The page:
September 22, 2021

WCRI Publishes Report on Off-Label Gabapentinoid Use

The Workers’ Compensation Research Institute (WCRI) published a new study that examines the growing use of off-label gabapentinoids for work-related injuries.

Off-label prescribing – which can be an acceptable practice – is when doctors prescribe a drug to treat a condition, even though that drug has not been FDA-approved to treat that specific condition. Gabapentinoids are drugs indicated to treat epilepsy, as well as specific types of pain, such as nerve pain resulting from shingles or diabetes, or fibromyalgia. However, they are commonly prescribed off-label in workers’ comp to treat other types of pain beyond these indications.

As opioid utilization has decreased due to various pieces of opioid legislation, many have predicted that alternative medications for pain may see greater utilization. Like any drug group, gabapentinoids come with their own potential risks, and therefore it is important to note any significant increases in utilization.

This report examines the use of gabapentin (Neurotonin) and pregabalin (Lyrica) in over 482,000 work-related injuries and illnesses across 28 states from January 1, 2018 to March 31, 2019. Both gabapentin and pregabalin were among the top three drugs in terms of prescription drug spending nationally in 2016.

Only 0.9% of gabapentin prescriptions were prescribed for an FDA-approved diagnosis, while approximately 4% of pregabalin prescriptions were prescribed for an FDA-approved diagnosis.

In terms of prescription payments among workers’ comp claims, gabapentinoids are the third highest therapeutic group of drugs, behind dermatologicals and NSAIDs. In Q1 of 2020, 10% of prescription payments were for gabapentinoids in the median of the 28 study states.

Wide interstate variation in the dispensing of gabapentinoids was also observed. In Louisiana, Massachusetts, and New York, 10% of injured workers who received medication received gabapentinoids, but in California, Kansas, Missouri, and New Jersey, that number only reached 3%.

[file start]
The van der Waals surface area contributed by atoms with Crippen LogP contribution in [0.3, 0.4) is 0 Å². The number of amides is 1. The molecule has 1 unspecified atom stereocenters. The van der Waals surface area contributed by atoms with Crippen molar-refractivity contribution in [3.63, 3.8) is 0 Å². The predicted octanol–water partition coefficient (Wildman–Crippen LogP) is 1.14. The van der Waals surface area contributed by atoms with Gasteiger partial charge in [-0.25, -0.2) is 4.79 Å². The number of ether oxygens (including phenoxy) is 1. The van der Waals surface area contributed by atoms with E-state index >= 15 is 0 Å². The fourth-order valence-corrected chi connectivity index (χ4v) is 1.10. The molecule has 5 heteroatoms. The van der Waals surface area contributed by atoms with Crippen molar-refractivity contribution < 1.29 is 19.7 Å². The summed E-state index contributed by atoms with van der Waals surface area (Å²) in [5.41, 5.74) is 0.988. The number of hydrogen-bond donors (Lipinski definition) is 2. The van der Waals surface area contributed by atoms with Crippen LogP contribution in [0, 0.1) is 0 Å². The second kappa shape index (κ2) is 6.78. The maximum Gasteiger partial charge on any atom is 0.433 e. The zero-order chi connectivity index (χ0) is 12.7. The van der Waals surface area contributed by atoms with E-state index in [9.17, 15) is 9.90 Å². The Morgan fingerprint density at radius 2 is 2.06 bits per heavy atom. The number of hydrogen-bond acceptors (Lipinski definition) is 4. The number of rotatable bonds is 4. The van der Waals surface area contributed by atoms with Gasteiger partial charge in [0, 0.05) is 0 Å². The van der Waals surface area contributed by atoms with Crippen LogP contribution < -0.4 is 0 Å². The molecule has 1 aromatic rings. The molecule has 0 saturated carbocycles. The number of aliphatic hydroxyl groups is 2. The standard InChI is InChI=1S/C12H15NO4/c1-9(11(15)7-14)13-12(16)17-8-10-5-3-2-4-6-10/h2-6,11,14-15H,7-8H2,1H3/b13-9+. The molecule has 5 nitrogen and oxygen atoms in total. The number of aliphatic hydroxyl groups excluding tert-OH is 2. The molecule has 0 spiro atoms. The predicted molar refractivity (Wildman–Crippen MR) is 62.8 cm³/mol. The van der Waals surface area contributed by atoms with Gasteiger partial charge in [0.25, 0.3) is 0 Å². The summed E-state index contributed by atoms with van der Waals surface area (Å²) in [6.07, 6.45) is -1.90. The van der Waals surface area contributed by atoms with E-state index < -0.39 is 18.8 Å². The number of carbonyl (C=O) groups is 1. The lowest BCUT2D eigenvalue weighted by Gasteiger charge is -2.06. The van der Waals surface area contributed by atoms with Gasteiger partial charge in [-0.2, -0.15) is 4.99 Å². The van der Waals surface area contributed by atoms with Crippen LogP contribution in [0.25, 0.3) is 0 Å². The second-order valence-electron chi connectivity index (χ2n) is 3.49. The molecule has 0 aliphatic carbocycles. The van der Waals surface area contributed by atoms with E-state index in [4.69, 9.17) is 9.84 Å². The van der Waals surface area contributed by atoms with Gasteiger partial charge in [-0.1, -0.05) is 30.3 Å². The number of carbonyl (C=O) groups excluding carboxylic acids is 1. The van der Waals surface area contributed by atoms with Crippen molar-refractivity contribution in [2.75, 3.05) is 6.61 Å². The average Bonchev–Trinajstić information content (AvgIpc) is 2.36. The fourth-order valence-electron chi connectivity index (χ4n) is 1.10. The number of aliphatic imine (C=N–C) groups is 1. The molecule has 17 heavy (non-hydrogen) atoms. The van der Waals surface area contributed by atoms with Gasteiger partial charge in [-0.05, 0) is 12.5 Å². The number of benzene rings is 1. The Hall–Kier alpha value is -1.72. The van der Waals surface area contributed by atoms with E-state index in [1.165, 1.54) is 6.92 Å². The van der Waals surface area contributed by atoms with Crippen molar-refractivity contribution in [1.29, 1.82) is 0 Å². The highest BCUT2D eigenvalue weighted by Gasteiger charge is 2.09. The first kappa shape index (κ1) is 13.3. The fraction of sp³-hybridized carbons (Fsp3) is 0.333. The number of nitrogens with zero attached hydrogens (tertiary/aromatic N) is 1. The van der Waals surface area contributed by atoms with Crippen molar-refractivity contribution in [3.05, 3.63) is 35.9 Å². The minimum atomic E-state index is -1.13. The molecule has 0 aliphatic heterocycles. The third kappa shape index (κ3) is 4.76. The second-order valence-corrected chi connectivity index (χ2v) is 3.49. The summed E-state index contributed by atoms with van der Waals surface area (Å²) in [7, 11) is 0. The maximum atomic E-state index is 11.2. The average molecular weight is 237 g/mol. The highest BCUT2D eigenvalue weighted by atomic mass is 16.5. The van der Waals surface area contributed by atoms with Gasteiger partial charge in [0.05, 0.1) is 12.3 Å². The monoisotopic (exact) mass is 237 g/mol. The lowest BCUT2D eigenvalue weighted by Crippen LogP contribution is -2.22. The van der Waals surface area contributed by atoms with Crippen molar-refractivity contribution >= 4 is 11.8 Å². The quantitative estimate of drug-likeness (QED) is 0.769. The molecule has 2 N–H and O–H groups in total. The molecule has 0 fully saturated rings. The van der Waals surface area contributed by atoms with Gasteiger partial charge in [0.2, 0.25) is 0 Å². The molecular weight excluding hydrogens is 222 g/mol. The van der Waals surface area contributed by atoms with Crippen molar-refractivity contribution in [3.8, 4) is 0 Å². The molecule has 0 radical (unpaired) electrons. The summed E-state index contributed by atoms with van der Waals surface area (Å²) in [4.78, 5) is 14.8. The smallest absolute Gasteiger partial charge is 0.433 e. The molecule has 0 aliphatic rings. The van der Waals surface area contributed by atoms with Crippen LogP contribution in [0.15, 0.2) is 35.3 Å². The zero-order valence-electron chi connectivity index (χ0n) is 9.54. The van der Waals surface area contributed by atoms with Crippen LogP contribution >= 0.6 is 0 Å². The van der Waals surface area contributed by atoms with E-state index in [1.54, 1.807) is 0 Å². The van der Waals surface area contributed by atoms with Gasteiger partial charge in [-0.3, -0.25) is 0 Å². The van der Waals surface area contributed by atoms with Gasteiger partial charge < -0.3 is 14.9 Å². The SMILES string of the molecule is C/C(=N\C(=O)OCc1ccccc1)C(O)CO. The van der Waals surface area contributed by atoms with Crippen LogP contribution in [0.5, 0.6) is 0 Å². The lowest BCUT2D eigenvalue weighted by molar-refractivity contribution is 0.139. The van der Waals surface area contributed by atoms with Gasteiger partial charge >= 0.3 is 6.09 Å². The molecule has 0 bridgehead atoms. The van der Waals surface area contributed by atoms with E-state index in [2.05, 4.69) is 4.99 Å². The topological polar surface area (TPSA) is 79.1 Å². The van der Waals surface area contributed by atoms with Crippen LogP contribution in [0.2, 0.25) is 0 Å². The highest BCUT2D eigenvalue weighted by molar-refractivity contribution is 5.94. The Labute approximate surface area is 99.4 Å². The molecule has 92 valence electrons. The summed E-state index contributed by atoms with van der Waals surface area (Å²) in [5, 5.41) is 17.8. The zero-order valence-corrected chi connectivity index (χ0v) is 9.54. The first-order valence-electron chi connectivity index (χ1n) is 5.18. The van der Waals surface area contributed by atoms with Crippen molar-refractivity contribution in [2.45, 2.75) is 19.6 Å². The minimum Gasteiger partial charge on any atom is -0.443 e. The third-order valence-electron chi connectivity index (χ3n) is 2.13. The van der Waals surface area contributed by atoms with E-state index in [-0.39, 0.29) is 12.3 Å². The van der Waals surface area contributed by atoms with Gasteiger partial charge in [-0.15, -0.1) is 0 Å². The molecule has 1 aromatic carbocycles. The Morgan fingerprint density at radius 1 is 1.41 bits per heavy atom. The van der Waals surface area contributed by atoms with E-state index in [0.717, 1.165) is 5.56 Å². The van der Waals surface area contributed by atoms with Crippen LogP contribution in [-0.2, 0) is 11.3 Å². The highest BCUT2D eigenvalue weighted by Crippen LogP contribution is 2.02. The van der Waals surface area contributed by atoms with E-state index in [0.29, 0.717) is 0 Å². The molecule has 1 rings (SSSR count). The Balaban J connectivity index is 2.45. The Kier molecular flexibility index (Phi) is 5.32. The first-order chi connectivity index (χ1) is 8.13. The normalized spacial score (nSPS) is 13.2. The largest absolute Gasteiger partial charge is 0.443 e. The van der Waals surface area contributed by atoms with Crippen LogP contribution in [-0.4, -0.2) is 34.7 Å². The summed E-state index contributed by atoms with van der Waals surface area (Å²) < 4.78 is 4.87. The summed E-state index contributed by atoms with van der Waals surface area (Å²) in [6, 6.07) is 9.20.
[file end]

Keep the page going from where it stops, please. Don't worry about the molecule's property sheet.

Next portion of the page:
Concomitant prescribing of opioids and gabapentinoids – a dangerous combination that can cause serious breathing problems and other concerns – was seen. Nearly half of workers with gabapentinoid prescriptions received an opioid prescription in Iowa, Kansas, Louisiana, and Texas. This concomitant use rate was 20% lower in California and Nevada. This potent drug combination is concerning as the FDA published a warning in 2019 that serious breathing difficulties can occur in patients with respiratory risk factors taking gabapentin or pregabalin. Risk factors include the use of CNS depressants (opioids), respiratory conditions (COPD, sleep apnea), and advanced age.

In the past, Healthe has noted the shift from opioids to other medications for the treatment of pain, and in regards to gabapentinoids – as with any medication – there are inherent risks to consider.

Gabapentinoids can lead to mood alterations, suicidal thoughts, the potential for abuse, overdose, and breathing difficulties, which are more severe for older populations.

While recommended by some pain management guidelines as an appropriate treatment option in certain injured worker patient populations, gabapentinoids can have serious side effects including mood alterations, suicidal thoughts, the potential for abuse, overdose, and breathing difficulties, which are more severe for older populations.

Gabapentinoid users were found to be at:

  • 26% higher risk for suicidal behavior or suicide
  • 24% higher risk for overdose
  • 22% higher risk for head or body injuries

In 2017, the state of Ohio alone saw 426 million solid oral doses of gabapentinoids dispensed to patients.

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